Reclaiming Democracy for the PeopleOn June 29, 2016, a panel spoke at St. Andrews Church in Beaverton about how corporate money influences legislation in Oregon. Daniel Lewkow of Common Cause Oregon led off with a slide show titled "Dirty Energy, Dirty Money" that followed the Clean Fuel Bill through the Oregon legislature. The presentation was developed with environmental advocates as an example of how big money, in this case the oil industry and its allies, try to influence legislators and laws.
Afterwards the panel, which also included David Delk of Alliance for Democracy, Angela Crowley-Koch of the Oregon Environmental Council, and Nick Abraham formerly with Oil Check NW, continued the discussion. The panel was facilitated by Amira Streeter, Chair of the Columbia Network of the Sierra Club. Among other things, the panel discussed ways to keep cash from being the deciding factor in politics.
"Taking Back Our Democracy" (VB #103.7&8) shows how our democracy works-- for those with a lot of money-- and how things need to change in order for there to be democracy for all people, not just the 1%, in Oregon.
There's Hope for Us!On August 16, 2016, Charles Eisenstein spoke at the First Unitarian Church in Portland. Eisenstein, author of "Sacred Economics" and "The Ascent of Humanity," is an inspiring speaker. His talk explains how our culture is changing from a story of separation to a story of inter-being and gives hope to those who are feeling blindsided and horrified by the actions of our elected officials. He speaks about climate change activism starting at the local level, using Portland's City Repair Project as an example. This show, "Change the Story, Change the World" (VB #102.10&11) was taped by FFVC field coordinator PC Peri and produced/edited by Barb Greene with assistance from Dan Handelman.
Educator Talks "Demystifying Ideologies"Kevin Kumashiro, founding director of the Center for Anti- Oppressive Education, was the keynote speaker at the 9th annual NW Teaching for Social Justice Conference, held October 29, 2016 at Madison High School in Portland, OR. His talk focused on broadening the focus of social change from smaller problems to larger issues. His talk was in three parts: moving from simple stories to complex pictures, moving from fixing individuals to fixing systems, and moving from debating policies to demystifying ideologies. The talk was captured by PC Peri, who produced and edited this episode, with assistance from Dan Handelman.
"Fixing Systems, Demystifying Ideologies" (VB #103.1) is streaming on line thanks to NW Teaching for Social Justice, at http://www.flyingfocus.org/Kumashiro_streamingpage.html.
Hiroshima Memorial 2016 Envisions a Nuclear-Free Future
Flying Focus captured video at Oregon Physicians for Social Responsibility's 2016 Hiroshima/Nagasaki memorial event. The event was hosted by Lynn Longfellow of the Oregon Nikkei Legacy Center. Unit Souzu (taiko drums) plays one song on part 1 and two in part 2 of Flying Focus' 2-part show "Hiroshima / Nagasaki 2016: Toward a Nuclear-Free Future" (VB #102.6&7). Also on part 1, Dr. LeRoy Haynes of the Albina Ministerial Alliance gives an invocation and Dr. Hideko Tamura Snider-- a hibakusha (survivor of the 1945 blasts)-- tells of her childhood in Hiroshima. On part 2, Toru Watanabe of Unit Souzu explains the song they wrote about Fukushima, performance artist Chisao Hata leads the crowd in her interactive poem "Not Alone," and PSR Executive Director Kelly Campbell gives updates on US nuclear policy and what people can do. This show was produced by Dan Handelman, and thanks to Oregon PSR, is streaming at http://www.flyingfocus.org /hirosh2016streamingpage.html.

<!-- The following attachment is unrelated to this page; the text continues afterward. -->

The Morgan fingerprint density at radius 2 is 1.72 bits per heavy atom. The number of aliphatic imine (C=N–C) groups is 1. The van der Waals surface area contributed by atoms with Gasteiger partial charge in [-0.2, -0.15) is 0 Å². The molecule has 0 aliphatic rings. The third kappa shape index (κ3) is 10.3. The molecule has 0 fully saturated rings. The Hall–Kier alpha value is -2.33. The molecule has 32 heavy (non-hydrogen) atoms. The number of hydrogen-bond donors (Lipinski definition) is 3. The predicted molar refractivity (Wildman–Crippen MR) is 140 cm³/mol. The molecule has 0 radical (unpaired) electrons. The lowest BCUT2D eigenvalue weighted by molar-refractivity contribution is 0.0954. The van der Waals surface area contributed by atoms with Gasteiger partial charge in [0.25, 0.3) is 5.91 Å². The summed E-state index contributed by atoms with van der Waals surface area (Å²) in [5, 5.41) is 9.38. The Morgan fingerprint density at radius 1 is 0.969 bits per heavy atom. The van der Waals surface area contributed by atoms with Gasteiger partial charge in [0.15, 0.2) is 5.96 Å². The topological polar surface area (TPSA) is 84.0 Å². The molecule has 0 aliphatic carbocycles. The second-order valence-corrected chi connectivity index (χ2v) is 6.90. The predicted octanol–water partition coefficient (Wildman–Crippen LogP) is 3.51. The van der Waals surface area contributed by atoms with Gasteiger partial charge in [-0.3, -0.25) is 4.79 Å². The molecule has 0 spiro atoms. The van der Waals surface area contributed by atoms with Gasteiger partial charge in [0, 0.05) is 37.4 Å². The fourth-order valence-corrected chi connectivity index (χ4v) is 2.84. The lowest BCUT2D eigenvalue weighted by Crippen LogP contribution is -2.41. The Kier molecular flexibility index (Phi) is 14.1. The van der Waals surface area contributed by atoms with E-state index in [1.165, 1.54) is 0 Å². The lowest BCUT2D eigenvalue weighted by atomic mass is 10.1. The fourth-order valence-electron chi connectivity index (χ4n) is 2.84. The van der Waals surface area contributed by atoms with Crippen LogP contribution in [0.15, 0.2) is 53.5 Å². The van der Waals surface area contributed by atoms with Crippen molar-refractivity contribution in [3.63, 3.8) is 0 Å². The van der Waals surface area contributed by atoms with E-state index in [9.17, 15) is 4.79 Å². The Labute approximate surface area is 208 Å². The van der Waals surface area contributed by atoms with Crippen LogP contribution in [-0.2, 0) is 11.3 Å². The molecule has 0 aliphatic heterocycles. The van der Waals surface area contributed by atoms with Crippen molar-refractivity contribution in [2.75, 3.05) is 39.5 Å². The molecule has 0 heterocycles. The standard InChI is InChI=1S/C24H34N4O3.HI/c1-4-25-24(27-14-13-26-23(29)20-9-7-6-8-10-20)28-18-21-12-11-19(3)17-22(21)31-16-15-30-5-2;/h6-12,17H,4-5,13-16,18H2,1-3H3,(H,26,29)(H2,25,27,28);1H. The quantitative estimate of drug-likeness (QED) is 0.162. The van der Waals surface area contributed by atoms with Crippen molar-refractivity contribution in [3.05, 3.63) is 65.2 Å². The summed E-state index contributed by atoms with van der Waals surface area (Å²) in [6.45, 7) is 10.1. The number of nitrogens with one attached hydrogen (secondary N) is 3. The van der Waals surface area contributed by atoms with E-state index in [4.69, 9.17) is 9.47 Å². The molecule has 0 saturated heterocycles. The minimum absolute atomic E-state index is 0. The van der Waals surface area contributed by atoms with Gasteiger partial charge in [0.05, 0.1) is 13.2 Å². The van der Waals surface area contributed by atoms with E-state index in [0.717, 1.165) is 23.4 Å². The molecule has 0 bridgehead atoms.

Dr. Hideko Tamura Snider
Support Independent Media with a Track Record of 25+ Years!In our new program, Amy Goodman talks about how the media is supposed to be "the Fourth Estate, not for the state." That's why it's so important for groups like Flying Focus to continue educating the public about issues that aren't in corporate news outlets. We're awaiting word on whether a new production grant from Mt. Hood Cable Regulatory Commission will be approved, which will help us get a multi-hard-drive array system set up to back up our files. In the meantime, our ongoing efforts require support from you, the community, and we're hoping you will donate funds via check or money order or online at http://www.flyingfocus.org/donateonline.html. Another option is to order a DVD of one of our programs (old or new), and/or donate or pool your funds with others to donate for streaming rights, which will support putting one of our shows on the internet for all the world to see.* Thanks to FFVC volunteer Chris Reis, two-minute clips from nearly every FFVC program produced from 1991-2006 in the First through Fifteenth "Busiversaries" are now streaming. Head to http://flyingfocus.org/retrospectivestreaming.html to check them out. Thank you for your support!
*-We ask $75 to stream one title.
"I think the media can be the greatest force for peace on earth. Instead, all too often, it's wielded as a weapon of war, which is why we have to take the media back."-- "Amy Goodman on the Movements Changing America" (VB #104.2&3).